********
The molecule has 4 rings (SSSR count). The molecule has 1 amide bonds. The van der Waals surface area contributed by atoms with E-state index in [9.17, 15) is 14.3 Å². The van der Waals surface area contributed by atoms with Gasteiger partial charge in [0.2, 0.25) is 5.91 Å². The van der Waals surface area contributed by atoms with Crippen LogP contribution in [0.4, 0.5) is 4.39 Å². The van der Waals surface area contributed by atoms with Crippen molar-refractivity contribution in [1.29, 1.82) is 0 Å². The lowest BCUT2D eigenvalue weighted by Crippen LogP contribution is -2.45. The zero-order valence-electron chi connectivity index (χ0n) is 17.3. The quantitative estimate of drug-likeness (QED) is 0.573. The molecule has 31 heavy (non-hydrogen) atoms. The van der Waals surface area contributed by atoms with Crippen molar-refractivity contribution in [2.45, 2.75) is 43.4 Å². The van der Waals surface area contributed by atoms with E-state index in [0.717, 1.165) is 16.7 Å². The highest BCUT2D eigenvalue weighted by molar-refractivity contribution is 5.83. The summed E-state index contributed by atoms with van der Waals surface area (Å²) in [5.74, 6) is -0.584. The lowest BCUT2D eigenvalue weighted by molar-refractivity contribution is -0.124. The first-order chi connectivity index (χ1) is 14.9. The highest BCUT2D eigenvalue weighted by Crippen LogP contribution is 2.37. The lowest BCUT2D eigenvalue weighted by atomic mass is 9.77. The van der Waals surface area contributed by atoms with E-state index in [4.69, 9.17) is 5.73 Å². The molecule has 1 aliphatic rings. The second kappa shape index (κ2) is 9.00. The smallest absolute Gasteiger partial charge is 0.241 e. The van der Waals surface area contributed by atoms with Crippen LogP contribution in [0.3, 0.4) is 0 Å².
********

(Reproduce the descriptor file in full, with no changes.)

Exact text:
The molecule has 4 rings (SSSR count). The molecule has 1 amide bonds. The van der Waals surface area contributed by atoms with E-state index in [9.17, 15) is 14.3 Å². The van der Waals surface area contributed by atoms with Gasteiger partial charge in [0.2, 0.25) is 5.91 Å². The van der Waals surface area contributed by atoms with Crippen LogP contribution in [0.4, 0.5) is 4.39 Å². The van der Waals surface area contributed by atoms with Crippen molar-refractivity contribution in [1.29, 1.82) is 0 Å². The lowest BCUT2D eigenvalue weighted by Crippen LogP contribution is -2.45. The zero-order valence-electron chi connectivity index (χ0n) is 17.3. The quantitative estimate of drug-likeness (QED) is 0.573. The molecule has 31 heavy (non-hydrogen) atoms. The van der Waals surface area contributed by atoms with Crippen molar-refractivity contribution in [2.45, 2.75) is 43.4 Å². The van der Waals surface area contributed by atoms with E-state index in [0.717, 1.165) is 16.7 Å². The highest BCUT2D eigenvalue weighted by molar-refractivity contribution is 5.83. The summed E-state index contributed by atoms with van der Waals surface area (Å²) in [5.74, 6) is -0.584. The lowest BCUT2D eigenvalue weighted by molar-refractivity contribution is -0.124. The first-order chi connectivity index (χ1) is 14.9. The highest BCUT2D eigenvalue weighted by Crippen LogP contribution is 2.37. The lowest BCUT2D eigenvalue weighted by atomic mass is 9.77. The van der Waals surface area contributed by atoms with E-state index in [4.69, 9.17) is 5.73 Å². The molecule has 1 aliphatic rings. The second kappa shape index (κ2) is 9.00. The smallest absolute Gasteiger partial charge is 0.241 e. The van der Waals surface area contributed by atoms with Crippen LogP contribution in [0.3, 0.4) is 0 Å².